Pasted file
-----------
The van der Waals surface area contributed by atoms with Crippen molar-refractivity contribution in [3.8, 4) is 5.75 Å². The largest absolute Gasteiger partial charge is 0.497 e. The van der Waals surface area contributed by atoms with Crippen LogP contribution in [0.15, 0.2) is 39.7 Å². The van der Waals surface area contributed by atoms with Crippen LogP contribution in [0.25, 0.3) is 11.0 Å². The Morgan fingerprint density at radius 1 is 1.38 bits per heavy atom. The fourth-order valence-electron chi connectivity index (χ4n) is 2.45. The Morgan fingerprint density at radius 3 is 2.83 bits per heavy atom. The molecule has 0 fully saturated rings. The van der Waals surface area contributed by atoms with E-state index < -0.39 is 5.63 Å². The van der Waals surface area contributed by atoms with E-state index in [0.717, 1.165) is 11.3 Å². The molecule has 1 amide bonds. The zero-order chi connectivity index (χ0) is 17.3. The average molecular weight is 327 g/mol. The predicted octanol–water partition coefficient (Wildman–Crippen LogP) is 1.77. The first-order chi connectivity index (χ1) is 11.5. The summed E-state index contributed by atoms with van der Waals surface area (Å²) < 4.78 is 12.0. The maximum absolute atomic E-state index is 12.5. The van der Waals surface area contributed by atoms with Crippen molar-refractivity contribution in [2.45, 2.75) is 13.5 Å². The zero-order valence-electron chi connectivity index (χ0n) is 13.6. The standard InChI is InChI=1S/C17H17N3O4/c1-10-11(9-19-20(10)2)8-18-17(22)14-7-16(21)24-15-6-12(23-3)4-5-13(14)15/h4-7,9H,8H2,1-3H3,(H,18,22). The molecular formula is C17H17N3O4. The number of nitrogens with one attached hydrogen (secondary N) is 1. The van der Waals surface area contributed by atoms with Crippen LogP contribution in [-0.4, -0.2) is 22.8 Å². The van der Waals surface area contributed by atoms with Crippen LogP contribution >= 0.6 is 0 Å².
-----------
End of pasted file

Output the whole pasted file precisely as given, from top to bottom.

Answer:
The van der Waals surface area contributed by atoms with Crippen molar-refractivity contribution in [3.8, 4) is 5.75 Å². The largest absolute Gasteiger partial charge is 0.497 e. The van der Waals surface area contributed by atoms with Crippen LogP contribution in [0.15, 0.2) is 39.7 Å². The van der Waals surface area contributed by atoms with Crippen LogP contribution in [0.25, 0.3) is 11.0 Å². The Morgan fingerprint density at radius 1 is 1.38 bits per heavy atom. The fourth-order valence-electron chi connectivity index (χ4n) is 2.45. The Morgan fingerprint density at radius 3 is 2.83 bits per heavy atom. The molecule has 0 fully saturated rings. The van der Waals surface area contributed by atoms with E-state index < -0.39 is 5.63 Å². The van der Waals surface area contributed by atoms with E-state index in [0.717, 1.165) is 11.3 Å². The molecule has 1 amide bonds. The zero-order chi connectivity index (χ0) is 17.3. The average molecular weight is 327 g/mol. The predicted octanol–water partition coefficient (Wildman–Crippen LogP) is 1.77. The first-order chi connectivity index (χ1) is 11.5. The summed E-state index contributed by atoms with van der Waals surface area (Å²) < 4.78 is 12.0. The maximum absolute atomic E-state index is 12.5. The van der Waals surface area contributed by atoms with Crippen molar-refractivity contribution in [2.45, 2.75) is 13.5 Å². The zero-order valence-electron chi connectivity index (χ0n) is 13.6. The standard InChI is InChI=1S/C17H17N3O4/c1-10-11(9-19-20(10)2)8-18-17(22)14-7-16(21)24-15-6-12(23-3)4-5-13(14)15/h4-7,9H,8H2,1-3H3,(H,18,22). The molecular formula is C17H17N3O4. The number of nitrogens with one attached hydrogen (secondary N) is 1. The van der Waals surface area contributed by atoms with Crippen LogP contribution in [-0.4, -0.2) is 22.8 Å². The van der Waals surface area contributed by atoms with Crippen LogP contribution >= 0.6 is 0 Å².